Art, Mind, and Brain: A Cognitive Approach to Creativity

By Howard Gardner | Go to book overview

9
THE CHILD AS ARTIST

IN CENTURIES PAST, there would have been little dispute in Western societies about how an individual enters the arts: the route was well defined. Among those relatively few individuals blessed with talent, and readily distinguished from the rest at an early age, some would elect (or be selected) to follow a life in art. They would then begin an arduous process by first enrolling, formally or informally, in a school, workshop, or atelier. There they would work with individuals of undisputed artistic achievement and learn the basic principles of their craft-- how to draw from life, how to mix colors, how to employ light, shading, and other effects. Over a period of time, and given the requisite effort, they would pass through a number of stages, ranked roughly as apprentice, journeyman, expert, and master. At the conclusion of this process, which might take years or even decades, they would be designated as artists by their community and would be allowed, in turn, to disseminate their hard-earned knowledge to others.

This picture is, of course, an idealization; probably at no time was the path from talented youth to acknowledged master artist that well defined--quite possibly risk and uncertainty have always marked the life (if not the very definition) of an artist. But such an ideal portrait does convey one very important feature: the attainment of artistry was acknowledged by virtually all individuals to be an arduous and time-consuming process, one that could be achieved only by a few after many years of training. Any thought that the attainment of artistry was easy, or that the young child might properly be viewed as an artist, would have been cursorily dismissed.

-91-

Notes for this page

Add a new note
If you are trying to select text to create highlights or citations, remember that you must now click or tap on the first word, and then click or tap on the last word.
One moment ...
Default project is now your active project.
Project items

Items saved from this book

This book has been saved
Highlights (0)
Some of your highlights are legacy items.

Highlights saved before July 30, 2012 will not be displayed on their respective source pages.

You can easily re-create the highlights by opening the book page or article, selecting the text, and clicking “Highlight.”

Citations (0)
Some of your citations are legacy items.

Any citation created before July 30, 2012 will labeled as a “Cited page.” New citations will be saved as cited passages, pages or articles.

We also added the ability to view new citations from your projects or the book or article where you created them.

Notes (0)
Bookmarks (0)

You have no saved items from this book

Project items include:
  • Saved book/article
  • Highlights
  • Quotes/citations
  • Notes
  • Bookmarks
Notes
Cite this page

Cited page

Style
Citations are available only to our active members.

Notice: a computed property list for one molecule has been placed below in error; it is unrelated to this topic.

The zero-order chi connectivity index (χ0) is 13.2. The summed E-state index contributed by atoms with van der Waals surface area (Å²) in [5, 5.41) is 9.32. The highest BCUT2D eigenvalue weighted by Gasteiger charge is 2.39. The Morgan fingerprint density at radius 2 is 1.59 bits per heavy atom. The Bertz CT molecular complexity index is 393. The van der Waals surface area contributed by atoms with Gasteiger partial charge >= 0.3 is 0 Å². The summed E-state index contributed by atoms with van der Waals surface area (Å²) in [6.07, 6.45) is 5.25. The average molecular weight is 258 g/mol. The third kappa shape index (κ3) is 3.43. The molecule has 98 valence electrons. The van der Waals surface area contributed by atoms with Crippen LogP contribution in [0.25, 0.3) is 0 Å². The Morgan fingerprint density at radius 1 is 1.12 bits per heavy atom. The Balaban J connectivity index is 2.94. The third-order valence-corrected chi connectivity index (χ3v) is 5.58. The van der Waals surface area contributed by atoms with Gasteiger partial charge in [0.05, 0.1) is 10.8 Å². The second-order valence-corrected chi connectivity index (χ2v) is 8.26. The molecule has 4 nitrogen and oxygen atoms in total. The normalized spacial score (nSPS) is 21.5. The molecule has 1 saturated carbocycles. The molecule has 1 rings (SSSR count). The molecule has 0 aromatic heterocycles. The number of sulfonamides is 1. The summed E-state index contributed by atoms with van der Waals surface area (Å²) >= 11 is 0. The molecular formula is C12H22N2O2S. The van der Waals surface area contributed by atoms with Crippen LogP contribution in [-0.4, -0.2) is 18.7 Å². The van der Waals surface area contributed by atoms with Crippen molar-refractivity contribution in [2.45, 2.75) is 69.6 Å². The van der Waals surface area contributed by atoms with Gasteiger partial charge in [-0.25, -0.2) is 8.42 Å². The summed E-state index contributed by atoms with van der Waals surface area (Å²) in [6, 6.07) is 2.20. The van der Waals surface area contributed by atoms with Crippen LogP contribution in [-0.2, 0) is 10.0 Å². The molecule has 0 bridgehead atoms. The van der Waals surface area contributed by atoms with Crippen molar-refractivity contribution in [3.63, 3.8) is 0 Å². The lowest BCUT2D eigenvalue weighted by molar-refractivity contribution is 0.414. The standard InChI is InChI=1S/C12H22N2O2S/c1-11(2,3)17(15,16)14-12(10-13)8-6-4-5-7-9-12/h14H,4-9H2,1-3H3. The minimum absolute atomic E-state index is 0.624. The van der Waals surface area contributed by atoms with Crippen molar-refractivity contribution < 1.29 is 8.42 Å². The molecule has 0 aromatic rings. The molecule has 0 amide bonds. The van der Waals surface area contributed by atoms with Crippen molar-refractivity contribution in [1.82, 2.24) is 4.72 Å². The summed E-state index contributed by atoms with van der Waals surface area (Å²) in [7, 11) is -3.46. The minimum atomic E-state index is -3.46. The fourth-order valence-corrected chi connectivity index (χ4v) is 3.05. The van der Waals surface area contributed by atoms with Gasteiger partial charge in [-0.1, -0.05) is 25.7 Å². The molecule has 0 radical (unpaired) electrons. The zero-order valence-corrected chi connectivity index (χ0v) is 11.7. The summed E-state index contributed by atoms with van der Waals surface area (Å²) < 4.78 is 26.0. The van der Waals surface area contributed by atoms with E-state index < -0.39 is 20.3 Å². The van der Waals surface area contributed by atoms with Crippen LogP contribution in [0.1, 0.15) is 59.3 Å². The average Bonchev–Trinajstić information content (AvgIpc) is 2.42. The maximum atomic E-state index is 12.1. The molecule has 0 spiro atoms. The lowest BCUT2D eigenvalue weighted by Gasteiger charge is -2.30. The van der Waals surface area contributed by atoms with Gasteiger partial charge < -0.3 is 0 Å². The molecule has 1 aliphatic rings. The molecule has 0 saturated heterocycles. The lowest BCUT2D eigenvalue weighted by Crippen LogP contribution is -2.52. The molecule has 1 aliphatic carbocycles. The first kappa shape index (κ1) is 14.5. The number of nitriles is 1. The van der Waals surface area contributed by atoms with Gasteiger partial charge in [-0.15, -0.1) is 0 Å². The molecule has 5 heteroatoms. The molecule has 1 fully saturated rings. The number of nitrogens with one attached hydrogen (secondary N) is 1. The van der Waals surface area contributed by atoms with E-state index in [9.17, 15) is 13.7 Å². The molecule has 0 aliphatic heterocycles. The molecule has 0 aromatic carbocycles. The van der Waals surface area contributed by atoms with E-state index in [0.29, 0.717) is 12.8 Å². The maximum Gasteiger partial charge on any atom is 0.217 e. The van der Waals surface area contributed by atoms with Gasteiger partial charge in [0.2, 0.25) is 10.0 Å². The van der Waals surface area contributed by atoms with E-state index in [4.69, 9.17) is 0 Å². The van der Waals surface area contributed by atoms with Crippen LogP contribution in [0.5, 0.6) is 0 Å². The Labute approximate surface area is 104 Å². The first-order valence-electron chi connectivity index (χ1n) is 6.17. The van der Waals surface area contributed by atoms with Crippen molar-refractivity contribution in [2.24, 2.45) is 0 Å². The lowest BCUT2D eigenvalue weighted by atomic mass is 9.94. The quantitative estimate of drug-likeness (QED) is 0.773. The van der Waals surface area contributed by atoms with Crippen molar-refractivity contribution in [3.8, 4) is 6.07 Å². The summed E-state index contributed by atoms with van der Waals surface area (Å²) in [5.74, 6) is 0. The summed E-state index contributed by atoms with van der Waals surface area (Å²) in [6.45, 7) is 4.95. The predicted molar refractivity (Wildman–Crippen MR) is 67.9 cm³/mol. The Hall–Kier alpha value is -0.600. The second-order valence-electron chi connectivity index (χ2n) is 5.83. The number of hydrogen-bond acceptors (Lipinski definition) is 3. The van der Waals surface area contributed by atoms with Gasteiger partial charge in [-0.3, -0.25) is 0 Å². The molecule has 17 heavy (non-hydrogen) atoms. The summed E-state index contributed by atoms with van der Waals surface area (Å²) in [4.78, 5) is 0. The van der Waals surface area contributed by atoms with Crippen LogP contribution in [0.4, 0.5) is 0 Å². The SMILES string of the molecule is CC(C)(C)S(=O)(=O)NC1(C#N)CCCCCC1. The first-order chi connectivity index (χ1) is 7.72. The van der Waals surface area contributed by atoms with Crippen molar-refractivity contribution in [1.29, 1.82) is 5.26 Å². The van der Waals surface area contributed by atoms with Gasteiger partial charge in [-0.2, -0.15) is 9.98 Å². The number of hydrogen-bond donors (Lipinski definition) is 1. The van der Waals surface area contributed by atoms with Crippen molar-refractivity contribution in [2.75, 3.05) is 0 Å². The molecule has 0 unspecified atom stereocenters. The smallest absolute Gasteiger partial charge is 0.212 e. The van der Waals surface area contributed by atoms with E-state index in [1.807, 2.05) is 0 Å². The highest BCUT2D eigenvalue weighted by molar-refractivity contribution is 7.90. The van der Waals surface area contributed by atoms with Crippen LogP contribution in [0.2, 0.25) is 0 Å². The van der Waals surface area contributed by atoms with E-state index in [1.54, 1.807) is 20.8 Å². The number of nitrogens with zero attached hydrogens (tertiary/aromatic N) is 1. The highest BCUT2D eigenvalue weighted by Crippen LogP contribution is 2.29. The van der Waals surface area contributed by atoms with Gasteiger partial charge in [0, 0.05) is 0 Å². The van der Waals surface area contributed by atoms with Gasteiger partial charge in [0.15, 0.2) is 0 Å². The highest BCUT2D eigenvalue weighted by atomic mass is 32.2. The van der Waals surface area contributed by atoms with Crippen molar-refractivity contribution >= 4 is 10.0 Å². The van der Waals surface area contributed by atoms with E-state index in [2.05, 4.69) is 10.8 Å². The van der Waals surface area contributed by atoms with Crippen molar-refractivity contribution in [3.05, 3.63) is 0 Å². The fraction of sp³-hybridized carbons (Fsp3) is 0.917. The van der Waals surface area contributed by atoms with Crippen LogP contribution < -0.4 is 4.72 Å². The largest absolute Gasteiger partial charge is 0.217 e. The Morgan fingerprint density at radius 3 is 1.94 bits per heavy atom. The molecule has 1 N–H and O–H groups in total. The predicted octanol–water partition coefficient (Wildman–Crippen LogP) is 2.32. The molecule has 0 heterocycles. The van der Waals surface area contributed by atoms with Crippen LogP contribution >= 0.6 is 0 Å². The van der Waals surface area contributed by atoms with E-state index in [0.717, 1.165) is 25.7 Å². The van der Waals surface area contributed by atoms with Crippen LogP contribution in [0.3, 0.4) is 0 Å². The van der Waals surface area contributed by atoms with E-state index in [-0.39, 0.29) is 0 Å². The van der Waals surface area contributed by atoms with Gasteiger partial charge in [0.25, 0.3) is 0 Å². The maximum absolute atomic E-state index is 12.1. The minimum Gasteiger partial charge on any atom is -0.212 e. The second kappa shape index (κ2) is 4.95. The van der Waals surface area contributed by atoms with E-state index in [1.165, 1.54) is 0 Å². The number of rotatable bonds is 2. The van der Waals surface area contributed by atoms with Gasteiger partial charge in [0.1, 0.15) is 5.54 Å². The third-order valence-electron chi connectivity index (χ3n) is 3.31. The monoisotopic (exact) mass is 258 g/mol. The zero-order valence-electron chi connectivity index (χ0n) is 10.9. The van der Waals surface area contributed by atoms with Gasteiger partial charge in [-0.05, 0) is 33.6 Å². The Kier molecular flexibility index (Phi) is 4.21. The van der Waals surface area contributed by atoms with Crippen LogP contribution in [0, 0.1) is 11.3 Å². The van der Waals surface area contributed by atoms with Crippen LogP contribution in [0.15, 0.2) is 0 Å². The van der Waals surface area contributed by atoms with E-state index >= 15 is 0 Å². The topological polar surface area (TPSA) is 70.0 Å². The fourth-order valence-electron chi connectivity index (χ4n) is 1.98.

Buy instant access to cite pages or passages in MLA, APA and Chicago citation styles.

(Einhorn, 1992, p. 25)

(Einhorn 25)

1. Lois J. Einhorn, Abraham Lincoln, the Orator: Penetrating the Lincoln Legend (Westport, CT: Greenwood Press, 1992), 25, http://www.questia.com/read/27419298.

Cited page

Bookmark this page
Art, Mind, and Brain: A Cognitive Approach to Creativity
Table of contents

Table of contents

Settings

Settings

Typeface
Text size Smaller Larger Reset View mode
Search within

Search within this book

Look up

Look up a word

  • Dictionary
  • Thesaurus
Please submit a word or phrase above.
Print this page

Print this page

Why can't I print more than one page at a time?

Help
Full screen
/ 380

matching results for page

    Questia reader help

    How to highlight and cite specific passages

    1. Click or tap the first word you want to select.
    2. Click or tap the last word you want to select, and you’ll see everything in between get selected.
    3. You’ll then get a menu of options like creating a highlight or a citation from that passage of text.

    OK, got it!

    Cited passage

    Style
    Citations are available only to our active members.
    Buy instant access to cite pages or passages in MLA, APA and Chicago citation styles.

    "Portraying himself as an honest, ordinary person helped Lincoln identify with his audiences." (Einhorn, 1992, p. 25).

    "Portraying himself as an honest, ordinary person helped Lincoln identify with his audiences." (Einhorn 25)

    "Portraying himself as an honest, ordinary person helped Lincoln identify with his audiences."1

    1. Lois J. Einhorn, Abraham Lincoln, the Orator: Penetrating the Lincoln Legend (Westport, CT: Greenwood Press, 1992), 25, http://www.questia.com/read/27419298.

    Cited passage

    Thanks for trying Questia!

    Please continue trying out our research tools, but please note, full functionality is available only to our active members.

    Your work will be lost once you leave this Web page.

    Buy instant access to save your work.

    Already a member? Log in now.

    Author Advanced search

    Oops!

    An unknown error has occurred. Please click the button below to reload the page. If the problem persists, please try again in a little while.